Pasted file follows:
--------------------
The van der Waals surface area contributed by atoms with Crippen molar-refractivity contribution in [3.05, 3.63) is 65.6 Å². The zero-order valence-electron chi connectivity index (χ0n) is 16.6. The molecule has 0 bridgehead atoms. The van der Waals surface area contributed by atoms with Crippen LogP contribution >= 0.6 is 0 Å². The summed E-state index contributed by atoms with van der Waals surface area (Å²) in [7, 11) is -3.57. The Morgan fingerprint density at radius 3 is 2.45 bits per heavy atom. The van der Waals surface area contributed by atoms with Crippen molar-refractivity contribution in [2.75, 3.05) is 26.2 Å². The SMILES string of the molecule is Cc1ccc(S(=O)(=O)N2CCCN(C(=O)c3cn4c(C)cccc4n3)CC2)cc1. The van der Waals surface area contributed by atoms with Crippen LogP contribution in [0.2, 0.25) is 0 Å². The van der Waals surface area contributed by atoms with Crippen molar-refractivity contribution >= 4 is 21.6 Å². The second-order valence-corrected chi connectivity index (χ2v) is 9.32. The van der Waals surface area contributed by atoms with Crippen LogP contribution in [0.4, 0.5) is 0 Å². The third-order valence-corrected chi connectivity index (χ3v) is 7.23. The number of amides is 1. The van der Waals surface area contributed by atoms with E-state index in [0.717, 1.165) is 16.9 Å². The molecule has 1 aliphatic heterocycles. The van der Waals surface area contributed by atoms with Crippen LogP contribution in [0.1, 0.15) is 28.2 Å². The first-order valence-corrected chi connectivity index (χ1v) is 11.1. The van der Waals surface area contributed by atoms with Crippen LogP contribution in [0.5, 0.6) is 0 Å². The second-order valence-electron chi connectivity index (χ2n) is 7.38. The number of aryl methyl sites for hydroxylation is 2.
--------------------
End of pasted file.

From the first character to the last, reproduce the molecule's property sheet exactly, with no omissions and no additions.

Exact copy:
The van der Waals surface area contributed by atoms with Crippen molar-refractivity contribution in [3.05, 3.63) is 65.6 Å². The zero-order valence-electron chi connectivity index (χ0n) is 16.6. The molecule has 0 bridgehead atoms. The van der Waals surface area contributed by atoms with Crippen LogP contribution >= 0.6 is 0 Å². The summed E-state index contributed by atoms with van der Waals surface area (Å²) in [7, 11) is -3.57. The Morgan fingerprint density at radius 3 is 2.45 bits per heavy atom. The van der Waals surface area contributed by atoms with Crippen molar-refractivity contribution in [2.75, 3.05) is 26.2 Å². The SMILES string of the molecule is Cc1ccc(S(=O)(=O)N2CCCN(C(=O)c3cn4c(C)cccc4n3)CC2)cc1. The van der Waals surface area contributed by atoms with Crippen LogP contribution in [0.2, 0.25) is 0 Å². The van der Waals surface area contributed by atoms with Crippen molar-refractivity contribution >= 4 is 21.6 Å². The second-order valence-corrected chi connectivity index (χ2v) is 9.32. The van der Waals surface area contributed by atoms with Crippen LogP contribution in [0.4, 0.5) is 0 Å². The third-order valence-corrected chi connectivity index (χ3v) is 7.23. The number of amides is 1. The van der Waals surface area contributed by atoms with E-state index in [0.717, 1.165) is 16.9 Å². The molecule has 1 aliphatic heterocycles. The van der Waals surface area contributed by atoms with Crippen LogP contribution in [0.1, 0.15) is 28.2 Å². The first-order valence-corrected chi connectivity index (χ1v) is 11.1. The van der Waals surface area contributed by atoms with Crippen LogP contribution in [0.5, 0.6) is 0 Å². The second-order valence-electron chi connectivity index (χ2n) is 7.38. The number of aryl methyl sites for hydroxylation is 2.